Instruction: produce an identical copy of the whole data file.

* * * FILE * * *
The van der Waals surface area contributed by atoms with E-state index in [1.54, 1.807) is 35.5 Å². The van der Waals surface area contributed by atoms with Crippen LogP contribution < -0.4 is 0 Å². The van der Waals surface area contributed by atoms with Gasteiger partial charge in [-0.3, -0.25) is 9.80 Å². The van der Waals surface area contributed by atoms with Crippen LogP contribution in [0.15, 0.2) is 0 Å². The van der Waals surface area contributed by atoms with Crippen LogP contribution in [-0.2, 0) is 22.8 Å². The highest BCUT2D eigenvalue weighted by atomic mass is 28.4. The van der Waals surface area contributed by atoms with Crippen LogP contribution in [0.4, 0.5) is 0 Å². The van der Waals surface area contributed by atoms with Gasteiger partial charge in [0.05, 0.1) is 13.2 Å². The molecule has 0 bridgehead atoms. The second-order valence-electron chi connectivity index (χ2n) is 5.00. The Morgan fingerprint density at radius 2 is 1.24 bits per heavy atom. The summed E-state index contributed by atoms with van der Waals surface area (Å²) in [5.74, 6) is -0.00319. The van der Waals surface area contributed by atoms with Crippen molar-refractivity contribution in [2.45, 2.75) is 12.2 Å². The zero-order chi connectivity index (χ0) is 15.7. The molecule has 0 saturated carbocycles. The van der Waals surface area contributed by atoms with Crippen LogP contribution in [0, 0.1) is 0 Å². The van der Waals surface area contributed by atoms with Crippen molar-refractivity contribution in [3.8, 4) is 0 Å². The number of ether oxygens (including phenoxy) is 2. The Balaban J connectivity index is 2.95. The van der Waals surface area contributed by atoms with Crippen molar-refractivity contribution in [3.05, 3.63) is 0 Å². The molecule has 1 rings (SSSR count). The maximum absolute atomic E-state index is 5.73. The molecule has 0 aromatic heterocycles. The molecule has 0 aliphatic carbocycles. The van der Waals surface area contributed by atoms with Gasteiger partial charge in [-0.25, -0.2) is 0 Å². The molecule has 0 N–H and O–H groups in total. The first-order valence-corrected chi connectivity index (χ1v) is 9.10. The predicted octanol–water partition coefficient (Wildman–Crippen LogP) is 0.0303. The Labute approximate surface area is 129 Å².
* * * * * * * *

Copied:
The van der Waals surface area contributed by atoms with E-state index in [1.54, 1.807) is 35.5 Å². The van der Waals surface area contributed by atoms with Crippen LogP contribution < -0.4 is 0 Å². The van der Waals surface area contributed by atoms with Gasteiger partial charge in [-0.3, -0.25) is 9.80 Å². The van der Waals surface area contributed by atoms with Crippen LogP contribution in [0.15, 0.2) is 0 Å². The van der Waals surface area contributed by atoms with Crippen LogP contribution in [-0.2, 0) is 22.8 Å². The highest BCUT2D eigenvalue weighted by atomic mass is 28.4. The van der Waals surface area contributed by atoms with Crippen LogP contribution in [0.4, 0.5) is 0 Å². The van der Waals surface area contributed by atoms with Gasteiger partial charge in [0.05, 0.1) is 13.2 Å². The molecule has 0 bridgehead atoms. The second-order valence-electron chi connectivity index (χ2n) is 5.00. The Morgan fingerprint density at radius 2 is 1.24 bits per heavy atom. The summed E-state index contributed by atoms with van der Waals surface area (Å²) in [5.74, 6) is -0.00319. The van der Waals surface area contributed by atoms with Crippen molar-refractivity contribution in [2.45, 2.75) is 12.2 Å². The zero-order chi connectivity index (χ0) is 15.7. The molecule has 0 saturated carbocycles. The van der Waals surface area contributed by atoms with Crippen LogP contribution in [0, 0.1) is 0 Å². The van der Waals surface area contributed by atoms with Crippen molar-refractivity contribution in [3.8, 4) is 0 Å². The number of ether oxygens (including phenoxy) is 2. The Balaban J connectivity index is 2.95. The van der Waals surface area contributed by atoms with Crippen molar-refractivity contribution in [3.05, 3.63) is 0 Å². The molecule has 1 rings (SSSR count). The maximum absolute atomic E-state index is 5.73. The molecule has 0 aromatic heterocycles. The molecule has 0 aliphatic carbocycles. The van der Waals surface area contributed by atoms with Gasteiger partial charge in [-0.25, -0.2) is 0 Å². The molecule has 0 N–H and O–H groups in total. The first-order valence-corrected chi connectivity index (χ1v) is 9.10. The predicted octanol–water partition coefficient (Wildman–Crippen LogP) is 0.0303. The Labute approximate surface area is 129 Å².